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The world has been shaken up by the coronavirus, and the global startup community is no exception. Startup Genome has issued the first installment of reports that it plans to do on how startups are being affected since the onset of COVID-19.
The company found that Chinese venture capital deals fell 50 to 57 percentage points in the first two months of the year, since the onset of the crisis, relative to the rest of the world. If a drop like that happens globally, even for just two months, approximately $28 billion in startup investment will go missing in 2020, with a dramatic impact on companies, based on extrapolations of data collected by Pitchbook and Startup Genome.
“As our world is shaken in the most dramatic way imaginable, it is time for our global startup community to get closer, support, and learn from each other,” said Arnobio Morelix, chief innovation officer at Startup Genome, in an email to VentureBeat. “Some of us remember the crash of 1987, the dot-com bubble burst of 2000-2001, and the 2007 financial crisis. With COVID-19, not only is the economic crisis sudden, the human impact is also horrific.”
If the drop in investments continues much further beyond two months and the COVID-19 shocks trigger an economic contraction, the previous two recessions (2000-2001 and 2007-2009) can serve as historical analogies for the current moment, Morelix said.
In those cases, the total drops in global VC investments were between 21.6% and 29.3% over 12 months — the equivalent of a decline of up to $86.4 billion in global VC investments when projected to our current context.
After the past two recessions, global VC investments took one (2007-2008) and three (2000-2001) years to recover to pre-contraction levels. Relatedly, technology IPOs in the U.S. dropped by 90% following the last two recessions.
But crisis begets opportunity in more than one way, Startup Genome said. During the past two recessions, although fewer dollars were invested, more companies got funded, suggesting that businesses that are able to become cash efficient might become even more likely to raise money following a recession, albeit at lower valuations and lower total funds raised.
In addition, over half of Fortune 500 companies were created during a recession or bear market, and over 50 tech unicorns, collectively valued at $145.2 billion, were founded during the 2007-2009 recession years. These include Airbnb, which was created because the entrepreneurs behind it could not afford to pay rent at the time.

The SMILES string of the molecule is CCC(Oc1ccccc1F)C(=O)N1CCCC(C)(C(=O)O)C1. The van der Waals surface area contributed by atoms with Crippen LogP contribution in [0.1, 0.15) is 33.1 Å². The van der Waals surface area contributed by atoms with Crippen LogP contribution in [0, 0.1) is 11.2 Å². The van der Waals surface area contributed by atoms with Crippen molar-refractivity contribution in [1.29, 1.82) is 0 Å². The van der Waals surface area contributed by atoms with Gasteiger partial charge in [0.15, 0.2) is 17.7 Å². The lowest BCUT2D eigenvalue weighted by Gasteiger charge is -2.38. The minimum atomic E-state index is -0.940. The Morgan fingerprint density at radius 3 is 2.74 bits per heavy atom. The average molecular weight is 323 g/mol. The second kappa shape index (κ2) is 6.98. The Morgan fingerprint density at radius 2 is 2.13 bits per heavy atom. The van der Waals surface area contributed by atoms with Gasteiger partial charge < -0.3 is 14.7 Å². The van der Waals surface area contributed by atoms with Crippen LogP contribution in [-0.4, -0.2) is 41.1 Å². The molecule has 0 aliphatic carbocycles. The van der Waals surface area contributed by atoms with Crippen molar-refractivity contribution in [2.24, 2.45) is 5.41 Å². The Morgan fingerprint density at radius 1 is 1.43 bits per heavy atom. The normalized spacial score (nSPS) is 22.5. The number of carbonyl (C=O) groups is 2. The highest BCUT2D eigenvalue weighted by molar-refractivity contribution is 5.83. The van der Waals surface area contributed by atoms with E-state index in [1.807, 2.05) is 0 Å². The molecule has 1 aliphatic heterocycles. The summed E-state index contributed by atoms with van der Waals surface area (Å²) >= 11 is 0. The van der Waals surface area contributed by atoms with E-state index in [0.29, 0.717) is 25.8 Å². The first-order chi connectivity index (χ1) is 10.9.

New and young firms are the main net job creators in the economy, and this is especially true during recessions, when older firms are net job destroyers. Recently, the U.S. saw unemployment insurance requests hit 3.3 million people in a single week: the highest such number recorded since 1967, when the Department of Labor started publishing figures on this. This need for net new jobs means the economy needs startups now even more than usual.
Governments in many places around the world are helping founders through these difficult times. Denmark, for example, is covering 75% of salaries for companies that do not cut staff, while Germany is offering to cover 60% of the new salaries for employees reduced from full to part time.
Startups are laying off people
Meanwhile, a separate source of data comes from Roger Lee at Layoffs.fyi, which has begun tracking startups that have laid off employees. The Layoffs.fyi Coronavirus Tracker has tracked 82 startups that have laid off a total of 7,000 employees since the coronavirus was declared a pandemic on March 11. This one tracks only the verified numbers, but the rumored count is about twice as many. It’s only been three weeks so far, but the layoffs are growing week over week. The lion’s share of the startup layoffs are in the San Francisco area.
Nick Bunker, economist at job site Indeed, said in an email, “Demand for tech workers appears to be slowing down, but is doing relatively better than the overall labor market. The trend in job postings for software development jobs titles is down 5.8% from the same time last year, as of March 27. Compare that to the trend in overall postings in the U.S., which is down 15.2% from last year’s trend.”
According to Startup Genome, China’s industrial output already dropped 13.5% in January and February, while retail sales decreased by 20.5% year-on-year. The drop in VC total investments was even more acute, at between 50% to 57%. China saw the biggest drop in funding, followed by the rest of Asia. This is not surprising considering the importance of Chinese capital throughout Asia’s startup ecosystems and the fact the virus hit Taiwan and Korea in January.
It’s important to note that this drop in VC deals is not a seasonal dip due to the Lunar (or Chinese) New Year, Startup Genome said. The previous three years show an equal or higher number of deals in January as compared to December.
Nonetheless, there is reason to be optimistic about economic restarts following the shutdowns, Startup Genome said. China, the place first hit by the virus, is slowly coming back to work: offices are being used again — as we see from Startup Genome’s ecosystem partners in the country — and manufacturers like Foxconn (the maker of most of iPhones in China) announced they will be back to normal production schedules around now. Supporting this trend, LinkedIn data shows Chinese hiring slowly rebounding, though not anywhere near the previous levels.
As for the impact on the larger tech industry, Candor is keeping a list of companies that are hiring, freezing positions, or laying off people.
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